There is growing concern that pesticides may be adversely affecting the general population, too. Pesticides are ubiquitously found in air, water, and food, and can persist in the environment for long periods. They also can accumulate in animal and human fat. DDT, which has been banned from use in the United States, is believe to be carried in the tissues of every living thing on earth (7).

Pesticides are also known to have estrogen-like effects. In a recent study, some combinations of estrogen-mimicking pesticides were found to be 1000 times more potent than any pesticide tested alone (8). This supports the concern that the endocrine-disrupting effects of pesticides may be much greater than previously thought and might be related to the alarming increases in breast and testicular cancer. Other synergistic and cumulative effects of pesticides have not been adequately studied, nor is enough known about the ability of pesticides to damage the immune and nervous systems.

An alternative to chemical pesticide use is to adopt an Integrated Pest Management (IPM) program to control pests. In this approach, pests are managed by the use of physical barriers, traps, improved sanitation, and natural predators, without using chemical agents or using them only as a last resort. The federal government has successfully adopted an IPM program for its Washington D.C. office buildings. A manual is available describing their program, “Integrated Pest Management: Desk Guide for Facility Managers.”


Suggestions for State Action Regarding Pesticides

1. Strictly enforce existing pesticide regulations, including the prohibition against advertising a pesticide as “safe”.

2. Examine the pesticide regulation and enforcement process with the goal of safeguarding against conflicts of interest and increasing citizen participation.

3. Reconsider what are acceptable levels of pesticide, taking into account the hazards of low-level exposures, the cumulative and synergistic effects, and the lack of regulation of inert ingredients.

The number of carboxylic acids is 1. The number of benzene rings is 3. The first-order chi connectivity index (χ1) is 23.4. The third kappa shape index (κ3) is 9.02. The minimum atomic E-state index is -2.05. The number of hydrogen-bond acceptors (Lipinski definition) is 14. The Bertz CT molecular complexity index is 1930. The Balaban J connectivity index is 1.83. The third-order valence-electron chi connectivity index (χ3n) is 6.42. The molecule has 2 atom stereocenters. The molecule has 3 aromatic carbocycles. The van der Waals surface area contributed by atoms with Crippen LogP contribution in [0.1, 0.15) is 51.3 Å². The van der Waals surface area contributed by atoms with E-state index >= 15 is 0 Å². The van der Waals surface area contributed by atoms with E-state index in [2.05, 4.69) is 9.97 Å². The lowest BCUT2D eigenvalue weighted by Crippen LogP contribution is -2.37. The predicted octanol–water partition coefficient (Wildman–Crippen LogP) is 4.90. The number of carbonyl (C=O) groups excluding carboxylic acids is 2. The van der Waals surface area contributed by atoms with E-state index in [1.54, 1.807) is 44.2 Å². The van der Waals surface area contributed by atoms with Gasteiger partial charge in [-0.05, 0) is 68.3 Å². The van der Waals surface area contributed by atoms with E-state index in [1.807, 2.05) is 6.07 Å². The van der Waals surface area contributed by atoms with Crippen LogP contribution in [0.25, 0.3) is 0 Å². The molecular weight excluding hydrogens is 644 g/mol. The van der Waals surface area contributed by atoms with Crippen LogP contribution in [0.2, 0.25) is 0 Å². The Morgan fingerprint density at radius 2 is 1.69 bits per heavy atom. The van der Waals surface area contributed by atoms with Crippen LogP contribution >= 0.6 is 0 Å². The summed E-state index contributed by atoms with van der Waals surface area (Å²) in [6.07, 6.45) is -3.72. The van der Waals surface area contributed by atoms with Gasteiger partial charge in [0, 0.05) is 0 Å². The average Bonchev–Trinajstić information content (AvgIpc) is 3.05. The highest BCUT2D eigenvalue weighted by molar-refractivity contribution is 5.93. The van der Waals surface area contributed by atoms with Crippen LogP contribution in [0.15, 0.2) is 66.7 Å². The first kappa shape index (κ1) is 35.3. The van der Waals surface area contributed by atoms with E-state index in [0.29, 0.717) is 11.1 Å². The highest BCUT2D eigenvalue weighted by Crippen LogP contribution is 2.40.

4. Require full disclosure of pesticide ingredients.

5. Repeal state prohibition of local pesticide regulation.

6. Recognize pesticide drift as a nuisance and encourage local ordinances to regulate it.

7. Require adequate notification of pesticide use by professional applicators, businesses, and government entities before, during, and after application.

Pre-notification should include the name of the pesticide(s) and the area where they are planned to be used, plus the anticipated date of application. A week or longer warning time is preferred, but in no case should notification be given less than 24 hours before pesticide use. In addition to posting signs, notification in newspapers and calls to certain individuals may be necessary in some situations. Signs with information about a previous application should be left up for at least a week. Information regarding anticipated or past pesticide use should be easily available by phone.

8. Provide sufficient funds to enforce pesticide notification regulations.

9. Adopt an IPM program for pest management in State buildings, grounds, and parks. Use the least toxic chemical pesticides or none at all. Do cost analysis to compare IPM with conventional pest control methods.

10. Educate institutions, maintenance personnel, property and apartment managers, and the general public about the hazards of pesticides and less-toxic alternatives.

11. Ban or reduce pesticide use on roadways.

12. Encourage and support organic farming and gardening. Strictly limit the level of pesticide residues in foods receiving New Mexico organic certification.

13. Establish a pesticide injury reporting system.

14. Establish an appeals process to evaluate pesticide complaints that are not satisfactorily resolved by regulatory entities.

15. Provide legal aid for people with MCS who are being harmed by pesticide exposures and cannot afford a lawyer.

16. Hold pesticide users, including government entities, responsible for the harm caused by their use of pesticides. Pesticide users should provide financial aid to pesticide victims for health care, relocation, cleanup, and the cost of replacing contaminated belongings.

17. Encourage building materials and practices that are more termite resistant.

18. Work on the national level to develop a pesticide hazard sign.

19. Consider the creation of a registry of chemically sensitive persons for the purpose of notification of pesticide and other toxic chemical use, and to aid in disaster preparedness. Provide protection for those registered, including maximum confidentiality, to reduce the chances that they will be harassed or sued. (In Florida, some pesticide sensitive people who were registered to be notified prior to pesticide applications near their residence were sued by pest control associations to prove that these exposures would harm them.”)



“It’s time to expand our idea of what constitutes a safe school.”

Nancy Carroll, Santa Fe

“My teacher told me to drop out, that there was no hope for me,